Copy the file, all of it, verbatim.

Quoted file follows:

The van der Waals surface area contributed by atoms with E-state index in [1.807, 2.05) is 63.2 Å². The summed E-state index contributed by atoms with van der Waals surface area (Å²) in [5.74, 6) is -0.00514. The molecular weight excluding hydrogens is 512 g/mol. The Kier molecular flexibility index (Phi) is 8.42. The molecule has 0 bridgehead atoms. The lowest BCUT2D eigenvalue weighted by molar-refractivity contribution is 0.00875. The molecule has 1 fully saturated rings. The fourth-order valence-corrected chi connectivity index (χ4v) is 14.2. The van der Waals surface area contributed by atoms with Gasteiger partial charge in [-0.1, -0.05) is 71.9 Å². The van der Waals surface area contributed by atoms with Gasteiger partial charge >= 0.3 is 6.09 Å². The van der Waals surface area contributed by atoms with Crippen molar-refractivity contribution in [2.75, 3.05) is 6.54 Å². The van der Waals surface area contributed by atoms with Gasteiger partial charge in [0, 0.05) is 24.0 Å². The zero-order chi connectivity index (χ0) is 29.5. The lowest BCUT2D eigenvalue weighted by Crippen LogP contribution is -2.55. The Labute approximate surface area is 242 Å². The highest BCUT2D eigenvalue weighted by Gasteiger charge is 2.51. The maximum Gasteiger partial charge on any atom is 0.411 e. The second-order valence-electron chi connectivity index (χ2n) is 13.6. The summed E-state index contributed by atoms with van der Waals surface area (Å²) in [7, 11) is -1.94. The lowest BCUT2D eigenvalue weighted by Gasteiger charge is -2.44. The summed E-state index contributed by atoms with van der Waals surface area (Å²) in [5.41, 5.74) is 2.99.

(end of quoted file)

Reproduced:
The van der Waals surface area contributed by atoms with E-state index in [1.807, 2.05) is 63.2 Å². The summed E-state index contributed by atoms with van der Waals surface area (Å²) in [5.74, 6) is -0.00514. The molecular weight excluding hydrogens is 512 g/mol. The Kier molecular flexibility index (Phi) is 8.42. The molecule has 0 bridgehead atoms. The lowest BCUT2D eigenvalue weighted by molar-refractivity contribution is 0.00875. The molecule has 1 fully saturated rings. The fourth-order valence-corrected chi connectivity index (χ4v) is 14.2. The van der Waals surface area contributed by atoms with Gasteiger partial charge in [-0.1, -0.05) is 71.9 Å². The van der Waals surface area contributed by atoms with Gasteiger partial charge >= 0.3 is 6.09 Å². The van der Waals surface area contributed by atoms with Crippen molar-refractivity contribution in [2.75, 3.05) is 6.54 Å². The van der Waals surface area contributed by atoms with Gasteiger partial charge in [0, 0.05) is 24.0 Å². The zero-order chi connectivity index (χ0) is 29.5. The lowest BCUT2D eigenvalue weighted by Crippen LogP contribution is -2.55. The Labute approximate surface area is 242 Å². The highest BCUT2D eigenvalue weighted by Gasteiger charge is 2.51. The maximum Gasteiger partial charge on any atom is 0.411 e. The second-order valence-electron chi connectivity index (χ2n) is 13.6. The summed E-state index contributed by atoms with van der Waals surface area (Å²) in [7, 11) is -1.94. The lowest BCUT2D eigenvalue weighted by Gasteiger charge is -2.44. The summed E-state index contributed by atoms with van der Waals surface area (Å²) in [5.41, 5.74) is 2.99.